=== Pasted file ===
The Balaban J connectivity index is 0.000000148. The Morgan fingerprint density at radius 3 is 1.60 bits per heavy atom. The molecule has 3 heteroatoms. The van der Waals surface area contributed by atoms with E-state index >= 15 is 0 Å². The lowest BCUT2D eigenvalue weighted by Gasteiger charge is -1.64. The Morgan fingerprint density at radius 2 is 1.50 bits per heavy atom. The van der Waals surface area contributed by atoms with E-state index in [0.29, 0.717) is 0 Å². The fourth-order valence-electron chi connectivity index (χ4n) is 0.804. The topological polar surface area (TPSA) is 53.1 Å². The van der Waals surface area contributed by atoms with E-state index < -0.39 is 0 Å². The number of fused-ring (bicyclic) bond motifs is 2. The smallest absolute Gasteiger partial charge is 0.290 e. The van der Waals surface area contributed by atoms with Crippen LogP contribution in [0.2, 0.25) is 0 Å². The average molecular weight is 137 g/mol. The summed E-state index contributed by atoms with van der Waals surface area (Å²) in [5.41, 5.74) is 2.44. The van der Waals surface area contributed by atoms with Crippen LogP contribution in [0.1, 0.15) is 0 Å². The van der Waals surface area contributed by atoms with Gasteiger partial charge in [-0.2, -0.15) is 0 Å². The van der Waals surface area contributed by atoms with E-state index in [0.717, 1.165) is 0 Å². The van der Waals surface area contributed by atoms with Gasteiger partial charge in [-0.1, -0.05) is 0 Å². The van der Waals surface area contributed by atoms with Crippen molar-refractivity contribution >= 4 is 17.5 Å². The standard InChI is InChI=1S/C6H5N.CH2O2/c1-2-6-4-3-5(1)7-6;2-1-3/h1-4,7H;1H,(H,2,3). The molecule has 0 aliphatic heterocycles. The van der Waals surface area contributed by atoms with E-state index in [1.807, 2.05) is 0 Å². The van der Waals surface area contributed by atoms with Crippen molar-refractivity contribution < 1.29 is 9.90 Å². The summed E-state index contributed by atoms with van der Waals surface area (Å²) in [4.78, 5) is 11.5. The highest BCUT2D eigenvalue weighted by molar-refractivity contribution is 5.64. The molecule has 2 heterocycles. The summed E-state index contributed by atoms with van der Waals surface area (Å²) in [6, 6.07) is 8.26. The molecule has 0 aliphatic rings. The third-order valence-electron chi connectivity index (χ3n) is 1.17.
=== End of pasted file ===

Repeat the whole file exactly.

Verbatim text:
The Balaban J connectivity index is 0.000000148. The Morgan fingerprint density at radius 3 is 1.60 bits per heavy atom. The molecule has 3 heteroatoms. The van der Waals surface area contributed by atoms with E-state index >= 15 is 0 Å². The lowest BCUT2D eigenvalue weighted by Gasteiger charge is -1.64. The Morgan fingerprint density at radius 2 is 1.50 bits per heavy atom. The van der Waals surface area contributed by atoms with E-state index in [0.29, 0.717) is 0 Å². The fourth-order valence-electron chi connectivity index (χ4n) is 0.804. The topological polar surface area (TPSA) is 53.1 Å². The van der Waals surface area contributed by atoms with E-state index < -0.39 is 0 Å². The number of fused-ring (bicyclic) bond motifs is 2. The smallest absolute Gasteiger partial charge is 0.290 e. The van der Waals surface area contributed by atoms with Crippen LogP contribution in [0.2, 0.25) is 0 Å². The average molecular weight is 137 g/mol. The summed E-state index contributed by atoms with van der Waals surface area (Å²) in [5.41, 5.74) is 2.44. The van der Waals surface area contributed by atoms with Crippen LogP contribution in [0.1, 0.15) is 0 Å². The van der Waals surface area contributed by atoms with Gasteiger partial charge in [-0.2, -0.15) is 0 Å². The van der Waals surface area contributed by atoms with E-state index in [0.717, 1.165) is 0 Å². The van der Waals surface area contributed by atoms with Gasteiger partial charge in [-0.1, -0.05) is 0 Å². The van der Waals surface area contributed by atoms with Crippen molar-refractivity contribution >= 4 is 17.5 Å². The standard InChI is InChI=1S/C6H5N.CH2O2/c1-2-6-4-3-5(1)7-6;2-1-3/h1-4,7H;1H,(H,2,3). The molecule has 0 aliphatic heterocycles. The van der Waals surface area contributed by atoms with E-state index in [1.807, 2.05) is 0 Å². The van der Waals surface area contributed by atoms with Crippen molar-refractivity contribution < 1.29 is 9.90 Å². The summed E-state index contributed by atoms with van der Waals surface area (Å²) in [4.78, 5) is 11.5. The highest BCUT2D eigenvalue weighted by molar-refractivity contribution is 5.64. The molecule has 2 heterocycles. The summed E-state index contributed by atoms with van der Waals surface area (Å²) in [6, 6.07) is 8.26. The molecule has 0 aliphatic rings. The third-order valence-electron chi connectivity index (χ3n) is 1.17.